Britney Spears' Lawyer Wrote a Cease and Desist Letter to Jamie Lynn Over "Misleading and Outrageous Claims" Made in New Memoir

An entertainment lawyer weighs in on the move.

2017 Radio Disney Music Awards
(Image credit: Getty)

Things are going downhill between Britney Spears and her sister Jamie Lynn. Ahead of the younger Spears sister's memoir release on Jan. 18, the Zoey 101 actress has given several interviews in which she referenced the singer—not always painting her in the best light.

Britney addressed her sister in an open letter shared on Twitter, and Jamie Lynn is reportedly skipping the book tour.

But that's not satisfactory for Britney and her lawyer Mathew Rosengart. The latter penned a cease and desist letter addressed to Jamie Lynn, which was obtained by E! News.

"We write with some hesitation because the last thing Britney wants is to bring more attention to your ill-timed book and its misleading or outrageous claims about her," the letter reads. "Although Britney has not read and does not intend to read your book, she and millions of her fans were shocked to see how you have exploited her for monetary gain. She will not tolerate it, nor should she."

Rosengart continued, "You of all people know the abuse and wrongdoing Britney had to endure during the conservatorship, after initially growing up with a 'ruinous,' alcoholic father. In fact, your own book reportedly states that your father 'spent most of my life in that cycle of ruinous behavior. His bouts of drinking caused me periods of torment and sorrow.'"

Getting to the heart of the matter, the letter then reads, "Publicly airing false or fantastical grievances is wrong, especially when designed to sell books. It is also potentially unlawful and defamatory."

As for the intention of the letter, it is stated in the following words—in response to Jamie Lynn's previous insistence that the book isn't about Britney: "She takes you at your word and we, therefore, demand that you cease and desist from referencing Britney derogatorily during your promotional campaign. If you fail to do so or defame her, Britney will be forced to consider and take all appropriate legal action."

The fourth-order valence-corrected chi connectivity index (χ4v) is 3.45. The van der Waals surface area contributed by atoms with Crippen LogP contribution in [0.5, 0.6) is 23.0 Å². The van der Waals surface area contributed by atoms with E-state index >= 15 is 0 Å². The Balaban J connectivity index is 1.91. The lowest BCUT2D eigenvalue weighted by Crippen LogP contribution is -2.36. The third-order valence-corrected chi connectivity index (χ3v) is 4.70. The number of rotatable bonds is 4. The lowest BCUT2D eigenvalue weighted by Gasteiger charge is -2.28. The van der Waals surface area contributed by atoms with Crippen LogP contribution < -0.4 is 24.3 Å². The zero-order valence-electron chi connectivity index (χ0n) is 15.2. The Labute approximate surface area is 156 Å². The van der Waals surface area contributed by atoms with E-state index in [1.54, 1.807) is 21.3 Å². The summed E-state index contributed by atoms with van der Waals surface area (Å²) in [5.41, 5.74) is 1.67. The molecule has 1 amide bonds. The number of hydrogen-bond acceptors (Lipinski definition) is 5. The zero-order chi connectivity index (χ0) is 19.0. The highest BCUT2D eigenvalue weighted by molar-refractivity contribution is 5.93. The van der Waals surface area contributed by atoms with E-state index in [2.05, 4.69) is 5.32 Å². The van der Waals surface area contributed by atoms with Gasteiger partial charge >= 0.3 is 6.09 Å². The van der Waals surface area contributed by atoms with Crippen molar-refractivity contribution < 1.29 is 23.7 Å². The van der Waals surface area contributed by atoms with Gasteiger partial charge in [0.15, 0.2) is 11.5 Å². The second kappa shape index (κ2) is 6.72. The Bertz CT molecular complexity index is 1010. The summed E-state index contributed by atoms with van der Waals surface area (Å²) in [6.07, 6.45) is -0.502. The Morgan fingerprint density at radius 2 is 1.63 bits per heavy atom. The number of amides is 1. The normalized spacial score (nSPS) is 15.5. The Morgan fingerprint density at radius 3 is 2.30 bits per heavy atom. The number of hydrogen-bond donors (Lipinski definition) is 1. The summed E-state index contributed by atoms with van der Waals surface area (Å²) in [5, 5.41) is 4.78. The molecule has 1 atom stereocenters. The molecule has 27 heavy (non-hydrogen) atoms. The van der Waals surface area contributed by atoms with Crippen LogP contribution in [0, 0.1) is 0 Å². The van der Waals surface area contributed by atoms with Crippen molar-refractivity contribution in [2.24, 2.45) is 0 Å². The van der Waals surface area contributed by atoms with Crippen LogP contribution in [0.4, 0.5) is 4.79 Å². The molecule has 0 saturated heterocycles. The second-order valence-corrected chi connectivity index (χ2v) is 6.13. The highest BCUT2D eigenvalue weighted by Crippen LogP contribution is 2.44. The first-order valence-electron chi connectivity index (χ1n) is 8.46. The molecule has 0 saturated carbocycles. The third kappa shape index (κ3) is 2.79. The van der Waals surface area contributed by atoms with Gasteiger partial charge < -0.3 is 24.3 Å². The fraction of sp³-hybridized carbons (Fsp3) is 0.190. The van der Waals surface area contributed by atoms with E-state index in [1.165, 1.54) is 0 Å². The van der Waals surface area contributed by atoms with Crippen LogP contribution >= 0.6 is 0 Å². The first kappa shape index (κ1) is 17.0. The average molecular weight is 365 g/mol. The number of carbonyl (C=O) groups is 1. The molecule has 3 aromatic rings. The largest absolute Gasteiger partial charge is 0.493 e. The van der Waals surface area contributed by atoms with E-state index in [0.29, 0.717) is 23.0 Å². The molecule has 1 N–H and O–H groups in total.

Although behavior that prompts one sister to threaten to sue the other doesn't exactly demonstrate the ideal family relationship, entertainment lawyer Mitra Ahouraian thinks that Britney and her legal representative could have gone a lot harder if they wanted to (thus implying that they likely didn't want to).

"Mathew Rosengart’s letter reads more like a plea than a threat," Ahouraian tells Marie Claire.

"It says that Jamie Lynn Spears' decision to publicly air her grievances is 'wrong,' which is more of a moral argument than a legal one. And it has all these qualifiers that soften the language, saying that Jamie Lynn Spears’ statements have been potentially unlawful and defamatory and that Britney may be forced to consider taking legal action, as opposed to stating unequivocally that the statements have been defamatory or laying down the gauntlet and outright threatening legal action."

Besides simple family loyalty, one reason the star may not want to actually sue Jamie Lynn is that it wouldn't be an easy case.

"Britney Spears is in a tough position because, as a public figure, the bar is very high for her to prove defamation in court," Ahouraian explains. "For a private individual to be found guilty of defamation, their statement simply has to be untrue to be defamatory. But for Britney, a celebrity, to establish that Jamie Lynn defamed her, she would have to prove Jamie Lynn made those statements with actual malice—which means knowing they are false, or with reckless disregard for whether it's true or not.

"Here you have Britney suggesting, through her lawyer, that Jamie Lynn's statements are false. If they prove to be false, her lawyer has established, through this letter, that Jamie Lynn either knew this or disregarded the possibility of the statements being false and that she continued to make these statements. The letter would help to establish that malicious intent required for a celebrity to bring a claim of defamation. But it’s just a first step. Britney Spears and her legal team would still face the hurdle of establishing that Jamie Lynn’s statements were not true."

Ahouraian adds that the optics of the letter matter with regards to Britney's fans.

"This letter is meant to resonate with the public," she says. "It gives Britney Spears another way to counter stories about her that hurt her public image. Rosengart has provided a statement that he knows will be widely quoted in the media and that is more eloquent than what Britney has so far posted on Twitter and Instagram."

Iris Goldsztajn
Morning Editor

Iris Goldsztajn is a London-based journalist, editor and author. She is the morning editor at Marie Claire, and her work has appeared in the likes of British Vogue, InStyle, Cosmopolitan, Refinery29 and SELF. Iris writes about everything from celebrity news and relationship advice to the pitfalls of diet culture and the joys of exercise. She has many opinions on Harry Styles, and can typically be found eating her body weight in cheap chocolate.